Jan Harris, Deputy Group Editor
A Roar Of Praise For The Lion King
Disney's The Lion King. Credit Johan Persson
An exuberant, confident and magnificent Lion King strode into the Alhambra Theatre, Bradford, this week with a stentorian roar.
Behind came a tumultuous entourage of elephants, zebras, antelopes, giraffes and cheetahs emerging from the stalls in a parade and blaze of colour, clamorous sound and technological wizdarary that would put Harry Potter to shame.
The weather may have been cooling down outside but the inspirational set, music and performers warmed the cockles of the heart of the mixed aged audience if the oohs and ahhs were anything to go by.
Thandazile Soni (Rafiki) in Disney's The Lion King UK & Ireland tour © Disney
South African born Thandazile Soni was authoritative as the mandrill Rafiki captivating the audience, accompanied by the authentic sounds of the Serengeti that came from the drums in stereo from either side of the balconies.
Jean-Luc Guizonne (Mufasa) in Disney's The Lion King UK & Ireland tour © Disney
Matthew Forbes as Zazu, the trusted red-billed hornbill adviser to Mufasa, was superb with many a good one liner bringing his character to life, as did Carl Sanderson as Pumbaa the giant warthog full of wind from both ends and the delectable funny and brilliant Alan Michale as Meerkat Timon, all three had comedic presence and often brought the house down with their antics.
However, if there was anything to spoil the performance it was the pantomimesque elements and the jokes that at times seemed hackneyed. Why? The alliteration and rhythm of script had all the Disney characteristics making it stand on its own.
Young Simba and Nala, Amari James and Serenna Hunte, who had excellent facial expressions deserve credit for brilliant performances.
Richard Hurst as Scar and Jean-Luc Guizonne as Mufasa gave assured performances and the death of Mufasa fleeing from the buffalo was accompanied by an effective light display, thunderous sounds with the percussion adding more drama to this scene.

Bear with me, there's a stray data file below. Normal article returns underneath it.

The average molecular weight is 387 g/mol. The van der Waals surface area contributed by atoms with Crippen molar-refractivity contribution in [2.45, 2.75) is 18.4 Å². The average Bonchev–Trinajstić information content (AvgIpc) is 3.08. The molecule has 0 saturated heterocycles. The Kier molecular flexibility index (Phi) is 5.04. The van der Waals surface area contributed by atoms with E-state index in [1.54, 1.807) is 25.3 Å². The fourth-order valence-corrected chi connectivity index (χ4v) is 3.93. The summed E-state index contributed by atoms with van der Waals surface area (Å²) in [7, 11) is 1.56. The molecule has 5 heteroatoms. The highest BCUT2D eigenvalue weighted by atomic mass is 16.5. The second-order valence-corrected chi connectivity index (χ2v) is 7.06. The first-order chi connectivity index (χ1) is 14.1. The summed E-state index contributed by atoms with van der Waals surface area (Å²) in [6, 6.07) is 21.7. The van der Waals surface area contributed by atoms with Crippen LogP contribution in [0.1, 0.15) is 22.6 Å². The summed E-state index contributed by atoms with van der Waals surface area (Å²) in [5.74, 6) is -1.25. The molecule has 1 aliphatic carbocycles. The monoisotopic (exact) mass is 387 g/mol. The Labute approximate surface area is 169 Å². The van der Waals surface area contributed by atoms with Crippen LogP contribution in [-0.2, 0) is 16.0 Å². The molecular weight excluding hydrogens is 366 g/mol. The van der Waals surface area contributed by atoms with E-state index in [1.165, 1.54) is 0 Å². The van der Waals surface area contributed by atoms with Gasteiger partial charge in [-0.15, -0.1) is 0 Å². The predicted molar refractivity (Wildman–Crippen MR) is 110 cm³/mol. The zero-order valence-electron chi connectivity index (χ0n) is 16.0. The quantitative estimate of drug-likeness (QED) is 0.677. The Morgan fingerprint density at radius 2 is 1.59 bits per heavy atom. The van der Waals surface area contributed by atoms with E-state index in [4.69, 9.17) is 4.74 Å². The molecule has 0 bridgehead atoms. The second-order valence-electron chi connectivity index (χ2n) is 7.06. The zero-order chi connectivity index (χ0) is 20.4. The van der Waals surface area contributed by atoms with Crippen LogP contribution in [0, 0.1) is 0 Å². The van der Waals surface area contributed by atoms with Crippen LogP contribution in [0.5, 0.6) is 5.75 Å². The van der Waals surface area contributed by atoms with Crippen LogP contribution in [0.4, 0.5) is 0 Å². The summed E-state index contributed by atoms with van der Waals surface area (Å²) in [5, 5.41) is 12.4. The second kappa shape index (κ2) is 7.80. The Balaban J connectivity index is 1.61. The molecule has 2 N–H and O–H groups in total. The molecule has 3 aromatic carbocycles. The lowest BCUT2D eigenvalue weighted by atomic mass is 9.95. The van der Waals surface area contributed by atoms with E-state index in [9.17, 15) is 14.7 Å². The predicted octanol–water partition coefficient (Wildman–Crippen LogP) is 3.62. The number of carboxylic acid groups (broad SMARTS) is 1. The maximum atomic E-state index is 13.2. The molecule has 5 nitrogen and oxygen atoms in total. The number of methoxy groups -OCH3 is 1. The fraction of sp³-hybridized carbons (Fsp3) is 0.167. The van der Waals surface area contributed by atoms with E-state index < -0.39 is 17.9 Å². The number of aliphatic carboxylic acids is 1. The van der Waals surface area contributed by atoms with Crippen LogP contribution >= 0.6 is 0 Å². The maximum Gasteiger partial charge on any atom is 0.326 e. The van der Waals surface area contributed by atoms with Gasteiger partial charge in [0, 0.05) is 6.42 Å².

Stephenson Ardern-Sodje and Nokwanda Khuzwayo as adult Simba and Nala were delightful together the chemistry working well. As for the lovely Sarabi (Simba's mother) Jochebel Ohene MacCarthy was totally graceful.
Richard Hurst (Scar) and Matthew Forbes (Zazu) in Disney's The Lion King UK & Ireland tour © Disney
The sinister hyenas were more than realistic with Rebecca Omogbehin, Simon Trinder and Owain Rhys Davies as Shenxi, Banzai and Ed menacingly moving across the stage.
It is, of course, a team effort and the acrobatics from the ensemble, their dance routines all added to a phenomenal spectacle giving it a circus soleil feel. The giraffes bending into the audience was realistic and captured the audience.
I wanted the dance to look like an integral part of this community, which of course includes strong elements from Africa
Praise to Garth Fagan's choreography who says: "I wanted the choreography to look unlike typical 'Broadway' dancing. I wanted the dance to look like an integral part of this community, which of course includes strong elements from Africa - the kind of movement used by cultures that are close to the earth and to nature." Full marks.
It is though, Julie Taymor, the Tony Award-winning director responsible for the costumes and puppets that brought magic to the production. The team behind the slick scene changes should not be forgotten.
As Simba took his rightful place in the pride, the crescendo in the music began and Elton John and Tim Rice's song The Circle of Life
was reprised for Pride Rock. The Serengeti once again came alive as the enthralled audience were itching to show its appreciation by rising to its feet in a justified standing ovation.
Disney's The Lion King UK & Ireland tour will be playing at the Alhambra until 28 May. Best availability at the end of May, for more information about where you can get tickets please go to thelionking.co.uk
or follow Bradford Theatres social channels.